However, on a more serious note, I think Gellner's theory of nationalism in 'Nations and Nationalism' is more applicable here. We can go back in time, see when and how the borders were drawn, how the nationalistic feelings mixed with the political agenda of the day, how languages interfered with this political agenda and how they were codified, etc.
Coming back to Ohrid, my favourite place there is definately the church Sveti Joan Kaneo (St. John Kaneo), the rock beneath it (resembling an crocodile) and the little chapel and beach beneath it. I don't have pictures now but later I will upload some of Ellen's beautiful pictures from October (if she gives me the copyright).
Monday, February 16, 2009
But I stopped drinking it years ago because it gave me stomach cramps--I switched to milder sorts of coffee but eventually had to give them up, too (and de-caf is completely awful for my taste).
One of the best things about Turkish coffee is its rich, intensive smell. Of all the types of coffee I think it comes closest to that most divine flavour, which is the smell of freshly ground coffee. I can never get enough of that (I should probably open a coffee shop :) But I found a way to indulge my longing without having to be sick for days: by getting Ruslan hooked and preparing a cup for him almost every day.
We used to haul packs of coffee from Serbia because only there you can still buy the type which is suitable for Turkish coffee (the method of roasting is different compared to the stuff you would use in espresso or filter machines). But once you open a pack of coffee that has been ground already that beautiful flavor evaporates quickly. So I decided to put to use an electric grinder that we got as a wedding present. Twice a week I grind a small quantity of coffee--just enough for a few cups--so that the coffee I make for Ruslan is always as fresh and possible, and I get to indulge in the smell.
Finding the right beans, though, proved more difficult than I thought. I clearly remember the times when you could buy them in every supermarket in Serbia but it's no longer the case--now it's only ground stuff. Is it because we have become more lazy? Luckily, my Dad managed to get us great coffee from Greenet (an excellent coffeeshop in Belgrade that also sells coffee beans--they have a pretty cool website) and for a while we also used the Kenyan beans we got from Ruslan's friend Elisa. I stumbled upon some in our local Spar but I got the wrong type--for espresso--so Ruslan's coffee now is really bitter and very dark.
The search continues, so if you know where I can get medium-roasted coffee beans in Budapest, please share.
Saturday, February 14, 2009
Two weeks ago our lunches touched upon the topic of flying. My colleague and friend Cecile shared that she would have to fly often in February and that this makes her anxious because of her fear of flying. She also said she feared flying back from Tirana on Friday 13th. I can be bad in such circumstances and as I have never suffered from travel anxiety or from a ‘Friday 13th’ syndrome I didn’t miss the opportunity to tell some stories of air accidents. I only mentioned those ones with a happy end but still….
Well, I totally forgot that it was Friday 13th yesterday. I started the day with a nice snowy view of the Albanian mountains over the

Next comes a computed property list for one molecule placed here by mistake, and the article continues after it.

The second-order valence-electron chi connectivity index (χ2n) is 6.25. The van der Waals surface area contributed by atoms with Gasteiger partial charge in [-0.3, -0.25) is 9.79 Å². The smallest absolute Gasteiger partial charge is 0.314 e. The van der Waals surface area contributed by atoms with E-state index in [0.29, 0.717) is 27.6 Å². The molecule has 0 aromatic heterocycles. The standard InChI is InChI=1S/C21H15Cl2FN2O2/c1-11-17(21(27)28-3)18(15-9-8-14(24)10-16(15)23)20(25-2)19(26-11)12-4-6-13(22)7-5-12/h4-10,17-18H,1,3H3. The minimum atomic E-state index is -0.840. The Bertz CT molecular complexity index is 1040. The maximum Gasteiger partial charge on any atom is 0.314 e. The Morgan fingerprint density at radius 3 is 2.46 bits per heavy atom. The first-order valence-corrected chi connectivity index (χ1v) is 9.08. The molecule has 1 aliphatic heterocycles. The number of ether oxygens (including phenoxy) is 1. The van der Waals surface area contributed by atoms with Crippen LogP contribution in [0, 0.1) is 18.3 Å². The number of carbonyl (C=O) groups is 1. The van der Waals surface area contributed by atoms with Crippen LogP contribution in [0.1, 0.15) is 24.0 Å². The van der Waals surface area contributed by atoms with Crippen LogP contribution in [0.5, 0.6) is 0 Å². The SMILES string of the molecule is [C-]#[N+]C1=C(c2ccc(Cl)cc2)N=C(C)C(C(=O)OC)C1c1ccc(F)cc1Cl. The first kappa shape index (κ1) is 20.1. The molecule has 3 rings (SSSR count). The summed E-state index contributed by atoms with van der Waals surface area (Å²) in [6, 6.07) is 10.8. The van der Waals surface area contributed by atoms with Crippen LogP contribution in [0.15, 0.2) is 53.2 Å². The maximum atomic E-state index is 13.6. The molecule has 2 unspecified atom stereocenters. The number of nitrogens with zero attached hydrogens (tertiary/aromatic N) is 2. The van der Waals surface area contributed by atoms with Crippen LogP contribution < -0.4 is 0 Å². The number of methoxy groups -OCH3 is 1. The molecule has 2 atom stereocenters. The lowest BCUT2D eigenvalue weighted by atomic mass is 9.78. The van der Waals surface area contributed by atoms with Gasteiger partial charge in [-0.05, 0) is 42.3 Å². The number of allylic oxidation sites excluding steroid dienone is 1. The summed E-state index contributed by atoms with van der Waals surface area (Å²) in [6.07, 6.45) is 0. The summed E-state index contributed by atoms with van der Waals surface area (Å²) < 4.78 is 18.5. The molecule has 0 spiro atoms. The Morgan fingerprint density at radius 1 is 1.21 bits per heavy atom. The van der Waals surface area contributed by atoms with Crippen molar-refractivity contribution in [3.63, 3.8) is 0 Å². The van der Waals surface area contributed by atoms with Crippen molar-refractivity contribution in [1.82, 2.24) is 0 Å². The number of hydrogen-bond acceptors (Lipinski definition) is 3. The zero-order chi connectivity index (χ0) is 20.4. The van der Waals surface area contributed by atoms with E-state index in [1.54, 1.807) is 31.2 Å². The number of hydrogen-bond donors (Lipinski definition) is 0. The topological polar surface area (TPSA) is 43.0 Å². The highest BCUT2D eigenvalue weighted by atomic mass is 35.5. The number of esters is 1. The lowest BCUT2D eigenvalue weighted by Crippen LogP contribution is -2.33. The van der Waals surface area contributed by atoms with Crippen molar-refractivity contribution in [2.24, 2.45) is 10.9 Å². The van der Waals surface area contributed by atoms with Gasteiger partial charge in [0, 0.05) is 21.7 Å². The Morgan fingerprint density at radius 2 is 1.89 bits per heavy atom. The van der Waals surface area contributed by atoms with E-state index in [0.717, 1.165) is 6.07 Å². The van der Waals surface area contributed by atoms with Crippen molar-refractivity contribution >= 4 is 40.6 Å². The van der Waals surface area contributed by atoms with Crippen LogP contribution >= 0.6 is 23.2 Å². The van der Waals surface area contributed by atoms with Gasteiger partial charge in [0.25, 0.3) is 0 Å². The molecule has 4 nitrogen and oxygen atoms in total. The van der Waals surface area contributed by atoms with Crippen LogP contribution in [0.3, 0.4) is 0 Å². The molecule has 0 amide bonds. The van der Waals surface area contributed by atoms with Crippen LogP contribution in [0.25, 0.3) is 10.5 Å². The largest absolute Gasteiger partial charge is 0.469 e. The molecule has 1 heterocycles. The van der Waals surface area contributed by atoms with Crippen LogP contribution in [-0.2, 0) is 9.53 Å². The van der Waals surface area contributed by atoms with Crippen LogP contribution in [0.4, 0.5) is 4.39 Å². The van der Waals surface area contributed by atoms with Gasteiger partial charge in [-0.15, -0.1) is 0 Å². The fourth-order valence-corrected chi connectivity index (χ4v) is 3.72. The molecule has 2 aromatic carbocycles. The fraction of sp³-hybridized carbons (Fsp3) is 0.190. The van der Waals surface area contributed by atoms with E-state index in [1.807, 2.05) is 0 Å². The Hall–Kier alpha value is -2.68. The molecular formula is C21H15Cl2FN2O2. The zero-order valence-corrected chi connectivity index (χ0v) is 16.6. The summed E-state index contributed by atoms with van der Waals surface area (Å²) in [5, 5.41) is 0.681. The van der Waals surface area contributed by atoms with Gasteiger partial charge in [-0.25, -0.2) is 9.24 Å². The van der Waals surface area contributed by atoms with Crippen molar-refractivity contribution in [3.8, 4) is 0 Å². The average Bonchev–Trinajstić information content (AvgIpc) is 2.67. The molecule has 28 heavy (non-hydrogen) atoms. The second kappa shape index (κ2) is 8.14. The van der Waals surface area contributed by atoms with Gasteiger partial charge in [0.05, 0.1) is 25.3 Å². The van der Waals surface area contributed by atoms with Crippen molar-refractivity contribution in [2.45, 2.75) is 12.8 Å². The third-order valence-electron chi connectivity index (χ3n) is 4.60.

I just calculated that last year I had 40 accident-free individual plane flights. This simply made me quite oblivious of the forces of gravity and thoughts about our fragility did not cross my mind while on a plane. I have mostly been pre-occupied with the aesthetic aspects of flying, the contours of the clouds and the view of the landscapes from high altitude.
Everything started just fine yesterday, we boarded the propeller Bombardier Q400 plane and we took off without any problems. We quickly gained altitude and I took out my laptop even before the security lights went off. However, just a minute later someone on the right side of the plane said that the engine stopped. An unmoving propeller engine is quite frightening in the air as it is designed to turn in the air and not stay motionless. The stewardess rushed to the cockpit and then immediately announced ‘Tajekosztatjuk hogy….’ – ‘We are informing you that….’. This simply prolonged the anxiety of all the passengers 90% of whom did not understand Hungarian, of course. The lady, quite pale and worried, announced that the right engine failed and that we were returning to
I have to admit that the next 10 minutes were not very pleasant for anybody. I folded my laptop as I decided that writing a project proposal is not very relevant at this point. Of course, I got a bit scared as everyone else as the plane, slightly tilted to the right as no engine supported it on this side, started descending a bit too quickly for my taste. Some reassuring voices said that these planes can land with only one engine (hope dies last). The British man next to me had his eyes closed, the history of the late
The rest is not very interesting – we landed, of course they didn’t know what to do with us and kept us waiting in a strange space, of course no one spoke good English, of course the Malev representative spoke bad English in a quiet voice….
I must admit that there is a feeling of exhilaration and a big relief when everything finishes. It must be similar, in a lesser degree, to what soldiers feel after coming back from battle and it must have something to do with adrenaline.
As there were few Macedonians I was interviewed by some TV…..Aren’t journalists like vultures sometimes? I didn’t believe they would broadcast it but an hour later I received text messages from two Macedonian friends who watched me and said you should never fly on Friday 13th and that I ought to celebrate.
I will never mock Cecile about her fear of flying....